August 13, 2009
the past week
Yesterday was a good day. I registered to volunteer for Mother Teresa for a week and a half at their Daya Dan house for physically diabled children. I would have liked to work at their Gandhi School, but I could not give them the 1-month minimum commitment. Surely volunteering at Daya Dan will provide a complimentary experience to CRAWL, perhaps revealing the remedies to some of CRAWL's problems, or perhaps suggesting that CRAWL's policies in fact reconcile some of Teresa's issues.
Yesterday was also productive in that I began to read a book about the Teresa houses, and I also scheduled interviews for next week with two of the founders of CRAWL. A third interview will be conducted via phone once I return home, with the American founder Nancy Chrzan. While I am thinking much on the organization's present state, these interviews should tell me about its past and its future plans. I've been hearing rumours of CRAWL's big future goal--a clinic at Sealdah Station--that would completely alter the nature of the organization.
I've found so far that the organization has many problems, much of it having to do with its lack of its own space. CRAWL doesn't really have a set "location." It is a mobile and a commuting organization, treating the homeless in the lots outside of two train stations and conducting a school of of an abandoned building. It has no formal office or warehouse. The volunteers have to commute with the food, medical supplies and play supplies on their own. There are a few long-term Indian volunteers who bring most of the supplies. We short-term folks bring a minority. But without an office, the commute becomes challenging. Trains in Calcutta are no joke; one can barely fit on the train one's self, let alone bring a few bags. The commute causes many issues. Invariably something is forgotten. Sunday there was no food, soap, or coloring books. Saturday there was no toothpaste. Friday, no vitamins. Crawl operates in both very public and private spaces. People and supplies travel from private homes to the sites and back again. There is no supporting infrastructure to back up the rough transition from private to public space, and so forgetting supplies becomes unavoidable, to the frustration of all involved.
Operating at these public train stations, CRAWL is subject to the elements. Whether it be rain on heat, angry mothers or the Sealdah Station drug addicts clamoring to get a scrap of the children's food, CRAWL must fashion order out of this chaos. This often proves quite difficult. We operate very conspicuously, and so beggars crowd around us while we are trying to find the children sleeping in various areas of the station. Thus, it appears to the Station managers, who do not like us anyway, that we are supporting these beggars.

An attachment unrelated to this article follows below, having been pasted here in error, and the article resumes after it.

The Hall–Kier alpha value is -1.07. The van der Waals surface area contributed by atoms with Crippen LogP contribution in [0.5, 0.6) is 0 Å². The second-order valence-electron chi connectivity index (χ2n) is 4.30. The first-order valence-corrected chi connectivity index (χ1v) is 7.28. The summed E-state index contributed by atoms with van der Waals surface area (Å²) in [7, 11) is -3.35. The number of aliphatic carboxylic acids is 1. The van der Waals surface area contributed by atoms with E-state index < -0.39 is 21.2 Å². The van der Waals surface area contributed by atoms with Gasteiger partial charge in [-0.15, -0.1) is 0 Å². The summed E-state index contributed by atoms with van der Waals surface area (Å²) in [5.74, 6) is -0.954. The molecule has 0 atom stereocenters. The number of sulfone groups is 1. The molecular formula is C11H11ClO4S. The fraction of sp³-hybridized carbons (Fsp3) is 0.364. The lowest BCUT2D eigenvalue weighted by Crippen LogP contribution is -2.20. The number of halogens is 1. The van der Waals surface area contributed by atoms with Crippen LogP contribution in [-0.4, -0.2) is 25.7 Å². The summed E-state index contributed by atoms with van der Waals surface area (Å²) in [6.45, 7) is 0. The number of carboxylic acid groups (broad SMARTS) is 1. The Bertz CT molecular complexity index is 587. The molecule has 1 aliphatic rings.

These complications breed inconsistancies. We may have to relocate to another area of the station. Someone may give food to a beggar just to get him to leave us alone--always a bad decision, I think. Unable to control its environment, CRAWL is prone to dissembling. When this happens, the simple and contained tasks of giving out food and treatment run awry.
But when successful at finding those who need food and treatment around the station, and if the conditions permit a little patience for the needy to wait in a short line, CRAWL can create something good at the stations. What I think it can do is to briefly create a community out of compromised spaces. The location of their services--the lots in front of train stations--exist as liminal spaces, existing sandwiched between the mobile spaces of train tracks on one side and the street on the other. The homeless live in their own small sleeping communities around the station. But when CRAWL brings these people together in one small area, it seems that a new community is created. It a compromise between the tracks and the street, between the volunteers and the homeless, between the station and the organization. But it is a compromise that, however briefly, can support communal institutions. In different areas of the lot there is created a "bath house" where the kids are washed, the "dining hall" where they are fed, the "hospital" where the wounded are treated, and the "playground" where the children play. At the organization's best, and for a brief duration, CRAWL is able to forge a sense of community compromised within the harsh streets of the city. It is the slightly removed character of the space beside the station that allows for CRAWL's community to exist.
Posted by cheyman at August 13, 2009 03:24 AM